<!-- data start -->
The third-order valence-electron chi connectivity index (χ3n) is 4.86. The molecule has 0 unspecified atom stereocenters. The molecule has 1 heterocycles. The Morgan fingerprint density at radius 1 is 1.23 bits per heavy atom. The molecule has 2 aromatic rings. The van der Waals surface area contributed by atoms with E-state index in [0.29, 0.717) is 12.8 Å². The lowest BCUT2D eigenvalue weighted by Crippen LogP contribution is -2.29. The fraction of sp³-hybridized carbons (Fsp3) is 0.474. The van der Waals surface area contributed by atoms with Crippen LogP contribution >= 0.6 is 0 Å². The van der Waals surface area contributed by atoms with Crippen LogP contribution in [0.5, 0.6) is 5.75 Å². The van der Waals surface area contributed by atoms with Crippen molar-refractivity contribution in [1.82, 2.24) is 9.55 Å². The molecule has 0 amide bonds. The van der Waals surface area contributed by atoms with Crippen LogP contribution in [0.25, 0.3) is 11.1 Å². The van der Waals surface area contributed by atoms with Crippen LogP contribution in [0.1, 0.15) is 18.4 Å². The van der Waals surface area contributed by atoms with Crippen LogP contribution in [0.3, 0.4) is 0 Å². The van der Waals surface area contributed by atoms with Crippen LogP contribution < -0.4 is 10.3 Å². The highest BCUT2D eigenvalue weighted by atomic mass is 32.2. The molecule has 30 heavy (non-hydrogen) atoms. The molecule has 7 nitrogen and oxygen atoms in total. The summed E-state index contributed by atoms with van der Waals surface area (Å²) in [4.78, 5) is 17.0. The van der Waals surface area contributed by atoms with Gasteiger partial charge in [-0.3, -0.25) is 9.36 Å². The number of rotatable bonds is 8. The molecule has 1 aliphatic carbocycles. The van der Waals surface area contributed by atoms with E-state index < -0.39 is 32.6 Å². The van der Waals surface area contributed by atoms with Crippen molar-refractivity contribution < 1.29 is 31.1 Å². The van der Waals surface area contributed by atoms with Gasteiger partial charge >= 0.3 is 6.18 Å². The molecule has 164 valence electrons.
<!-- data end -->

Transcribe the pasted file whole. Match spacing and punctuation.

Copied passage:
The third-order valence-electron chi connectivity index (χ3n) is 4.86. The molecule has 0 unspecified atom stereocenters. The molecule has 1 heterocycles. The Morgan fingerprint density at radius 1 is 1.23 bits per heavy atom. The molecule has 2 aromatic rings. The van der Waals surface area contributed by atoms with E-state index in [0.29, 0.717) is 12.8 Å². The lowest BCUT2D eigenvalue weighted by Crippen LogP contribution is -2.29. The fraction of sp³-hybridized carbons (Fsp3) is 0.474. The van der Waals surface area contributed by atoms with Crippen LogP contribution >= 0.6 is 0 Å². The van der Waals surface area contributed by atoms with Crippen LogP contribution in [0.5, 0.6) is 5.75 Å². The van der Waals surface area contributed by atoms with Crippen molar-refractivity contribution in [1.82, 2.24) is 9.55 Å². The molecule has 0 amide bonds. The van der Waals surface area contributed by atoms with Crippen LogP contribution in [0.25, 0.3) is 11.1 Å². The van der Waals surface area contributed by atoms with Crippen LogP contribution in [0.1, 0.15) is 18.4 Å². The van der Waals surface area contributed by atoms with Crippen LogP contribution in [0.3, 0.4) is 0 Å². The van der Waals surface area contributed by atoms with Crippen LogP contribution < -0.4 is 10.3 Å². The highest BCUT2D eigenvalue weighted by atomic mass is 32.2. The molecule has 30 heavy (non-hydrogen) atoms. The molecule has 7 nitrogen and oxygen atoms in total. The summed E-state index contributed by atoms with van der Waals surface area (Å²) in [4.78, 5) is 17.0. The van der Waals surface area contributed by atoms with Gasteiger partial charge in [-0.3, -0.25) is 9.36 Å². The number of rotatable bonds is 8. The molecule has 1 aliphatic carbocycles. The van der Waals surface area contributed by atoms with E-state index < -0.39 is 32.6 Å². The van der Waals surface area contributed by atoms with Crippen molar-refractivity contribution < 1.29 is 31.1 Å². The van der Waals surface area contributed by atoms with Gasteiger partial charge >= 0.3 is 6.18 Å². The molecule has 164 valence electrons.